By Rick Chromey
Everybody loves a reunion.
And there’s no better place to observe a good reunion than outside airport security, as various groups congregate and wait for loved ones to arrive.
During the wait, some families huddle quietly while others chatter loudly. A woman inspects makeup and hair. Several check the flight board. A mom and two kids look for their soldier dad, while grandparents anxiously wait on grandchildren. A nervous boyfriend clutches chocolates and fingers a ring, while cheerleaders prepare to welcome a victorious team.
Others wait, as well, but with noticeably less enthusiasm. These individuals seem apathetic, nonchalant, and bored. They read, check phone texts, and sleep. Many others opt to park outside in the cell phone lot. For these folks, the pending reunion is nothing special. It’s just another job. Been there, done that. Let’s get it over with. Familiarity breeds complacency and expedience.
In reality, the expectancy of reunion and the desire to reconnect reveals the heart.
Maybe that’s why Jesus instituted the Lord’s Supper as a weekly reunion for his family. Listen to his words:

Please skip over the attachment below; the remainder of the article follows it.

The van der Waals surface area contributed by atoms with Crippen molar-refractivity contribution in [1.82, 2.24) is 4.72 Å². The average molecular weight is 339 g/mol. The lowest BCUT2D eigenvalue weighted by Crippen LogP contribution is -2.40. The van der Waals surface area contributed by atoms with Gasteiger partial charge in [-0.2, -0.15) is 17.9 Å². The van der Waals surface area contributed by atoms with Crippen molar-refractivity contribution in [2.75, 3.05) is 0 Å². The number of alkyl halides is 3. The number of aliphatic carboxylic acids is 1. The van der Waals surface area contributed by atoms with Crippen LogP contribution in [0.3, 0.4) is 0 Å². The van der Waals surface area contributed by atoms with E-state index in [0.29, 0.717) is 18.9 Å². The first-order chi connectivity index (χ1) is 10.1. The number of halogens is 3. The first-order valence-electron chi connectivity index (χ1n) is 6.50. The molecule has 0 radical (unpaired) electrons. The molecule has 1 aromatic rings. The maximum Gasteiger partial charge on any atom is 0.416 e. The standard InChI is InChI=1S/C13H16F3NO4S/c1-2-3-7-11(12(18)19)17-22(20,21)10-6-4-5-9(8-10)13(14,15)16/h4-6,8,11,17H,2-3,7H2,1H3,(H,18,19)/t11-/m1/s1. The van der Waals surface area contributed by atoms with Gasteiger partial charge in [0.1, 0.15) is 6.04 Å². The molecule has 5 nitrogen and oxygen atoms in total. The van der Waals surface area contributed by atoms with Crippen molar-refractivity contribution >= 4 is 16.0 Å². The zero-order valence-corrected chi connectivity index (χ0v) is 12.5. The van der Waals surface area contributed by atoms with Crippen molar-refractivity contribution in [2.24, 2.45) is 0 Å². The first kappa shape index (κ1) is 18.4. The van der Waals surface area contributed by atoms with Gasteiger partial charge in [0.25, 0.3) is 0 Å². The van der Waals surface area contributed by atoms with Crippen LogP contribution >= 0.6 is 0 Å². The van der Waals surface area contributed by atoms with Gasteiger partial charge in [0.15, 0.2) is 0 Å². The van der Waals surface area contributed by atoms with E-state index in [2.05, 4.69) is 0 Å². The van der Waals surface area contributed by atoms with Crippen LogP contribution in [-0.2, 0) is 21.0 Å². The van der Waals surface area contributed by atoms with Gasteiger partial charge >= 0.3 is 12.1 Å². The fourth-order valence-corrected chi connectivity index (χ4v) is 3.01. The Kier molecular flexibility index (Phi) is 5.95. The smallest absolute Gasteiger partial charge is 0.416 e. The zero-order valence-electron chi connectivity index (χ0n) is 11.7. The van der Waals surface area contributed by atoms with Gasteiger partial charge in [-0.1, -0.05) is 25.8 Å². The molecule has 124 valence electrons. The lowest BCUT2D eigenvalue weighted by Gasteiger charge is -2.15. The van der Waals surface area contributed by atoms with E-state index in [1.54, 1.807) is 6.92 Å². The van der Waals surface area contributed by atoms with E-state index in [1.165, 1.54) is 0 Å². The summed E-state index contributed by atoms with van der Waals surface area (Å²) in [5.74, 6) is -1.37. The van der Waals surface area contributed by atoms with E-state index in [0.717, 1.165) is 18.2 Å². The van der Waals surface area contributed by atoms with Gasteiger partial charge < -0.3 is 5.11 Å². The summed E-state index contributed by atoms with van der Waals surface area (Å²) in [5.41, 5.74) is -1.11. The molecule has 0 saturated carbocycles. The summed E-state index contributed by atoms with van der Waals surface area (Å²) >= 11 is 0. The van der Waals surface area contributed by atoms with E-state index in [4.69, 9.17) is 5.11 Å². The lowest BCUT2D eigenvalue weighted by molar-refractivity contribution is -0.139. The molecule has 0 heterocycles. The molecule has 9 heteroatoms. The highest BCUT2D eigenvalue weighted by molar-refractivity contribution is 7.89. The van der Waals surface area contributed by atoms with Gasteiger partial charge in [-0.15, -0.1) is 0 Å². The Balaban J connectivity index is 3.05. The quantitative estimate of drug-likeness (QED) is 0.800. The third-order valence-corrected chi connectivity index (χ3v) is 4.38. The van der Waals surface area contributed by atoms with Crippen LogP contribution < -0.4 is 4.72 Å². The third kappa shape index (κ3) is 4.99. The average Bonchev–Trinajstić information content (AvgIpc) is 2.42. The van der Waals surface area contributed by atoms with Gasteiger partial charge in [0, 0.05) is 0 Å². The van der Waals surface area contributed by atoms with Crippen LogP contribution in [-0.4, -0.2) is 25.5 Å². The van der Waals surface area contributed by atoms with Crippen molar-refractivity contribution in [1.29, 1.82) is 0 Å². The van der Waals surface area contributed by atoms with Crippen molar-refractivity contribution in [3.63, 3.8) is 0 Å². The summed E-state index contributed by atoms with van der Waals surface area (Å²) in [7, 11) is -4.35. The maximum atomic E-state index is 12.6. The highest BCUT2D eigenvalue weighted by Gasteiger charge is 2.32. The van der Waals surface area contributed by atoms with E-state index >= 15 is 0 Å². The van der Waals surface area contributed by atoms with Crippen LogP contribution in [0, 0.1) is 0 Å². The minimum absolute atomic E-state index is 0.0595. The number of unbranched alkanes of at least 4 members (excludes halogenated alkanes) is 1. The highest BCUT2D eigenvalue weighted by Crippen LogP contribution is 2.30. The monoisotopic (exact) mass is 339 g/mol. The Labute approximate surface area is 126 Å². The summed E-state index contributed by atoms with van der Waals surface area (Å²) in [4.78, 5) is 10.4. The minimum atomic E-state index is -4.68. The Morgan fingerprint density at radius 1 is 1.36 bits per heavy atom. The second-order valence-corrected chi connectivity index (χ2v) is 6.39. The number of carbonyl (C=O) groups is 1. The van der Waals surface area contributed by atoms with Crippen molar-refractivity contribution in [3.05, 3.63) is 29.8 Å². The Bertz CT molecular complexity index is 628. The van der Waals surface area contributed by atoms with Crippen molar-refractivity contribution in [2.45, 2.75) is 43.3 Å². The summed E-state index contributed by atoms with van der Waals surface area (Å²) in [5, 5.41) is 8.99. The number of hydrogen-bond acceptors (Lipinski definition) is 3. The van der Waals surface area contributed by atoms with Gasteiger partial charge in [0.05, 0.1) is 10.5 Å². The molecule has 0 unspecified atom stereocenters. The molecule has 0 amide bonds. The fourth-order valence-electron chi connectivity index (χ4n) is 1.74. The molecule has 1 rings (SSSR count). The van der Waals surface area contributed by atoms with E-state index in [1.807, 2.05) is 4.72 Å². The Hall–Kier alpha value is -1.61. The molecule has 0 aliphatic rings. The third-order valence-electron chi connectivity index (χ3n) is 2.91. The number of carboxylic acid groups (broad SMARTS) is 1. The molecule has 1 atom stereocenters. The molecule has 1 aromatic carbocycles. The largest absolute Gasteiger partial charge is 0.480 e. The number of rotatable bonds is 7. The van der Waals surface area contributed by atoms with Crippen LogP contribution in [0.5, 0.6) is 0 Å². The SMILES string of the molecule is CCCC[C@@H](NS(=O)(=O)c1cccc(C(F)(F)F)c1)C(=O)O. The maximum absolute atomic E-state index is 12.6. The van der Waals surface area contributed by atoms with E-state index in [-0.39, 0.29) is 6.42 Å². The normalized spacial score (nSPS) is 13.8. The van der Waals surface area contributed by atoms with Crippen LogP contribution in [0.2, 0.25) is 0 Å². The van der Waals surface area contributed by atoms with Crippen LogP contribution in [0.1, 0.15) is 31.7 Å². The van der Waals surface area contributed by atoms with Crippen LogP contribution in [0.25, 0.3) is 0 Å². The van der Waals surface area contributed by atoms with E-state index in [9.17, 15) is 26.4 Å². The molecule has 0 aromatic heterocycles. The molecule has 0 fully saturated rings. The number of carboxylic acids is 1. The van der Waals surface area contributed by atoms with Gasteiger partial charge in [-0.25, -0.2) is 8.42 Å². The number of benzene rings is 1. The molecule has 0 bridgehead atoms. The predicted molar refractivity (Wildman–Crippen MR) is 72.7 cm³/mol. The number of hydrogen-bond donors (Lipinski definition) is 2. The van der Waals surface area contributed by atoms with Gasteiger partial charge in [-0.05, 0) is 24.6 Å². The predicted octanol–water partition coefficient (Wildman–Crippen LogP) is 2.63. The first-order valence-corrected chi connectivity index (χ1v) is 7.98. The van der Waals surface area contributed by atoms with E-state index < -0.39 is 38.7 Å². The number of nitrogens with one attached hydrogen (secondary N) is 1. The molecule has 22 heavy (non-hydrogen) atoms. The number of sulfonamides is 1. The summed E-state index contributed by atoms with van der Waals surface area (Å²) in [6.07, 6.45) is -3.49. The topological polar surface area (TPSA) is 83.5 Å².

While they were eating, Jesus took bread, and when he had given thanks, he broke it and gave it to his disciples, saying, “Take and eat; this is my body.”
Then he took a cup, and when he had given thanks, he gave it to them, saying, “Drink from it, all of you. This is my blood of the covenant, which is poured out for many for the forgiveness of sins. I tell you, I will not drink from this fruit of the vine from now on until that day when I drink it new with you in my Father’s kingdom” (Matthew 26:26-29).
For Jesus, this meal is about relationship. And for us, every Sunday is “reunion Sunday” until Jesus comes, producing the grandest reunion of all. This begs a few questions: How’s your heart today? Do you eagerly desire to reconnect with Jesus? Do you anticipate this reunion meal or have you grown bored and apathetic?
Reunions are rooted to relationship. Consequently, any energy the connecting parties enjoy is fueled by their desire to reconnect. If we passionately love Jesus, we’ll hunger to congregate and commune with him. On the other hand, if this moment sparks complacency or apathy, it reveals a true heart problem.
As we reunite in this ancient meal, let’s do so with renewed fervor in our God who longs to meet us in this moment.
Welcome home, church.
Rick Chromey is the director of leadership and online training programs for KidZ At Heart, International, Mesa, Arizona.